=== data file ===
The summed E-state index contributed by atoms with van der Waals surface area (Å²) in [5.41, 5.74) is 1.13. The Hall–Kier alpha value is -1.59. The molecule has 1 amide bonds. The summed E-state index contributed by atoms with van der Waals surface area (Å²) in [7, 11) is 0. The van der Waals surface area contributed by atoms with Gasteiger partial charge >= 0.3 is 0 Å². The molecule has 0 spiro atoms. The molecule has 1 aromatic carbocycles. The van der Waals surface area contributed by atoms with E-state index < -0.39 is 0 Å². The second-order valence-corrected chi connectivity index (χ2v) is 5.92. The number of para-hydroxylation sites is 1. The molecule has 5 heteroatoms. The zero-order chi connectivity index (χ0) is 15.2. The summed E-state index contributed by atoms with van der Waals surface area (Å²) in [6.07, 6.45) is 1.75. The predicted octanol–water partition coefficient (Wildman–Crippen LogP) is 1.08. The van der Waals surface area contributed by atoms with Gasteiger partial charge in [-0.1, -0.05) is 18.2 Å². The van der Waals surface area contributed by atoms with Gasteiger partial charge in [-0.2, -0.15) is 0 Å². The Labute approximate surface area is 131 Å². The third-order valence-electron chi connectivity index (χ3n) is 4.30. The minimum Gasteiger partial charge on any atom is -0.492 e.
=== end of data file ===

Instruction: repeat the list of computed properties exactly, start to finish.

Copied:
The summed E-state index contributed by atoms with van der Waals surface area (Å²) in [5.41, 5.74) is 1.13. The Hall–Kier alpha value is -1.59. The molecule has 1 amide bonds. The summed E-state index contributed by atoms with van der Waals surface area (Å²) in [7, 11) is 0. The van der Waals surface area contributed by atoms with Gasteiger partial charge >= 0.3 is 0 Å². The molecule has 0 spiro atoms. The molecule has 1 aromatic carbocycles. The van der Waals surface area contributed by atoms with E-state index < -0.39 is 0 Å². The second-order valence-corrected chi connectivity index (χ2v) is 5.92. The number of para-hydroxylation sites is 1. The molecule has 5 heteroatoms. The zero-order chi connectivity index (χ0) is 15.2. The summed E-state index contributed by atoms with van der Waals surface area (Å²) in [6.07, 6.45) is 1.75. The predicted octanol–water partition coefficient (Wildman–Crippen LogP) is 1.08. The van der Waals surface area contributed by atoms with Gasteiger partial charge in [-0.1, -0.05) is 18.2 Å². The van der Waals surface area contributed by atoms with Gasteiger partial charge in [-0.2, -0.15) is 0 Å². The Labute approximate surface area is 131 Å². The third-order valence-electron chi connectivity index (χ3n) is 4.30. The minimum Gasteiger partial charge on any atom is -0.492 e.